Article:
“Overlooked or allowed to escape. His observations may be designed to provide us with a message; the difficulty is in decoding it. What are they trying to tell us?”
“It could be an attempt to hide something transpiring in The Forbidden Lands. Our scouts are our eyes - put them out and we’re blind.”
“Perhaps,” acknowledged Azarak. “But I think it’s an invitation. He, whoever he is, wants me to send more men, proceed with a large force into The Forbidden Lands to investigate. Divide and conquer. Whatever portion of Vantok’s army he can destroy there leaves fewer men to face when he comes north. You know as well as I do that one of the most basic tactics of war is to choose your battlefield.”
“If you’re right, this is another sign that war is coming. Should I send more scouts?”
Azarak disliked the idea of deploying men on suicide patrols, but he needed information. More importantly, he needed to know when and if troops were spotted moving north. “Volunteers only, in groups of no less than three. Offer them double pay for the duration. They aren’t to penetrate The Forbidden Lands yet and they’re to turn back if threatened in any way. Engagement with the enemy is a last resort. I want messengers on fast horses actively moving between all patrol groups at all times and as soon as anyone is reported missing, the operation is to be suspended.”
“It won’t be enough. You know we’ll lose men.” Toranim’s voice was somber.
“I know, but maybe we’ll learn something useful, like how they’re killing well-armed, trained soldiers when the only inhabitants are supposedly ill-equipped nomads, hunters, and traders who avoid direct contact with city-dwellers unless they have something to sell.”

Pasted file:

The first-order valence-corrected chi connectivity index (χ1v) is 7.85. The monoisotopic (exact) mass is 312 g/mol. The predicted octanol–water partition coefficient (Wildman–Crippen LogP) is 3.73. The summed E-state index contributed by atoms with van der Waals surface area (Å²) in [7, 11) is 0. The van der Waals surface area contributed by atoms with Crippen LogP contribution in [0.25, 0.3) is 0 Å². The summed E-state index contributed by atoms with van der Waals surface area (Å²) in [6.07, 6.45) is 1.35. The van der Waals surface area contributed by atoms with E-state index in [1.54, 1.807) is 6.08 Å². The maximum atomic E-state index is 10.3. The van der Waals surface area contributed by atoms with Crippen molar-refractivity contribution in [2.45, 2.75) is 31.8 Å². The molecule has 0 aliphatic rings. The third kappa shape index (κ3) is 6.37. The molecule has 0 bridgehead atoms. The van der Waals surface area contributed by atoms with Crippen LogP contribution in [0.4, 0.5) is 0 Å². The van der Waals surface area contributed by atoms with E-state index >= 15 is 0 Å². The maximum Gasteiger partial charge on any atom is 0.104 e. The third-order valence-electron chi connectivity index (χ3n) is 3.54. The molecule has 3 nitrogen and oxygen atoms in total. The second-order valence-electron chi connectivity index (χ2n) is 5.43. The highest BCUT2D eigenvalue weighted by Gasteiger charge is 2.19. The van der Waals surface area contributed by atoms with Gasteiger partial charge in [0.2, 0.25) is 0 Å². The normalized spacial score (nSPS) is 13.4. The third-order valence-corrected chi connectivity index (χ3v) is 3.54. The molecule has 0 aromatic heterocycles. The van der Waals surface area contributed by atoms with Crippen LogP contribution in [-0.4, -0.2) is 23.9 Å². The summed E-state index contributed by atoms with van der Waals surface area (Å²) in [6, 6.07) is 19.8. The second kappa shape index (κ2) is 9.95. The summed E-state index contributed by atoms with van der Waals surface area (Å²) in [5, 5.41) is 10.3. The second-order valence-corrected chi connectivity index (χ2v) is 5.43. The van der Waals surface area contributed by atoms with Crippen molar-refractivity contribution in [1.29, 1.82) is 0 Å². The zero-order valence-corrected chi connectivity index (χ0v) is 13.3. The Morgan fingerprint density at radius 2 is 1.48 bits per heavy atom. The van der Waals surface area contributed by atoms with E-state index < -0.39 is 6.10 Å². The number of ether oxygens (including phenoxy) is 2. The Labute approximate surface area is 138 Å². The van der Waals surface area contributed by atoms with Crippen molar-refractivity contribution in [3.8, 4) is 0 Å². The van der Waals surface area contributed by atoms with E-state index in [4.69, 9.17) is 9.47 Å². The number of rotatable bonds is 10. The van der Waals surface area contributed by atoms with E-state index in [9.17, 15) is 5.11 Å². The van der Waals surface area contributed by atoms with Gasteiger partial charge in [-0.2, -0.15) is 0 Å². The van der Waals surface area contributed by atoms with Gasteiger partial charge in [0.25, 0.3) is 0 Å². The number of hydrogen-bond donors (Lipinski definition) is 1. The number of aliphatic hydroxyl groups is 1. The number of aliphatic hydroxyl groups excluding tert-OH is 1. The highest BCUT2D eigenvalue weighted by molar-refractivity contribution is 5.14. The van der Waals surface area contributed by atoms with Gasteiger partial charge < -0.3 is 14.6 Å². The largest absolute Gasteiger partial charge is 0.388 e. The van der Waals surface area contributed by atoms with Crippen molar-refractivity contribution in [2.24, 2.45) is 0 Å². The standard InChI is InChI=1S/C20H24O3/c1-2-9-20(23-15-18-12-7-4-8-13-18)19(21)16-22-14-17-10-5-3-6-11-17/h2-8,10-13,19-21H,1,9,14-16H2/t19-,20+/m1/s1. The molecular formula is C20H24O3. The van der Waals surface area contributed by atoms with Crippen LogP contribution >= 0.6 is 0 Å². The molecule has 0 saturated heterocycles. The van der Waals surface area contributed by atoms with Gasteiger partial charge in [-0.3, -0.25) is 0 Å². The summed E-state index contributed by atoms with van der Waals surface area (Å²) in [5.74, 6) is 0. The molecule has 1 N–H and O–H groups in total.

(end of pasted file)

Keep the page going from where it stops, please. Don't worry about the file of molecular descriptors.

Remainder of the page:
“As you command, Your Majesty.”
Scouts dying in and near The Forbidden Lands was a bad sign, but there was one young man above all others whose life or death most concerned him. Without magic, Azarak didn’t think he could win this war.
* * *
Several days later, Azarak received a request for a private audience from a priest named Farber, a member of Prelate Ferguson’s inner circle. There was little to distinguish Brother Farber from the hundreds of men of similar rank who had succeeded within the cloistered confines of the religious life. One of the objectives of the Temple was to depress individuality so active members of the order were encouraged to look and dress alike: anonymous gray robes, a tonsured head, shaved eyebrows and no facial hair, and meticulously manicured fingernails. As was common among the devout, the small finger on his left hand had been removed at the first knuckle. That one so young - Farber couldn’t have been much beyond the early years of his third decade - had risen so far within the Temple hierarchy bespoke of commitment and intelligence. Ferguson surrounded himself only with the best and the brightest.
To accommodate Farber’s request for secrecy, Azarak and Toranim agreed to meet the priest in the private audience chamber rather than a more public locale where such a session would customarily occur. It was unlikely, however, that the prelate would remain ignorant of the meeting. The palace staff was peppered with spies whose primary loyalty was to Ferguson; little that went on within these walls remained hidden from the prelate unless Azarak went to great pains to achieve that goal.
“Thank you for seeing me on short notice, Your Majesty.” Farber’s eyes were downcast; he didn’t meet the king’s gaze. That followed an antiquated etiquette practiced by few today. Once, to make eye contact with a king was to court death.
“My chancellor assures me you bring words of importance.”
“I come to you because my conscience dictates this to be the right choice. I’ve wrestled with it for many nights now, weighing my duty to Prelate Ferguson and the Temple to my duty to Your Majesty and Vantok. Only after many hours of contemplation did I arrive at this decision.”
Azarak said nothing, knowing Farber would make his point in his own time. Clearly, he viewed what he was about to say as a betrayal of Ferguson and Azarak didn’t want to speak unwise words that might make him reconsider. If he was about to break a sworn oath to the prelate, his future in the Temple would be in jeopardy. Ferguson had excommunicated men for less.
“I believe Prelate Ferguson isn’t being entirely open and honest with Your Majesty.”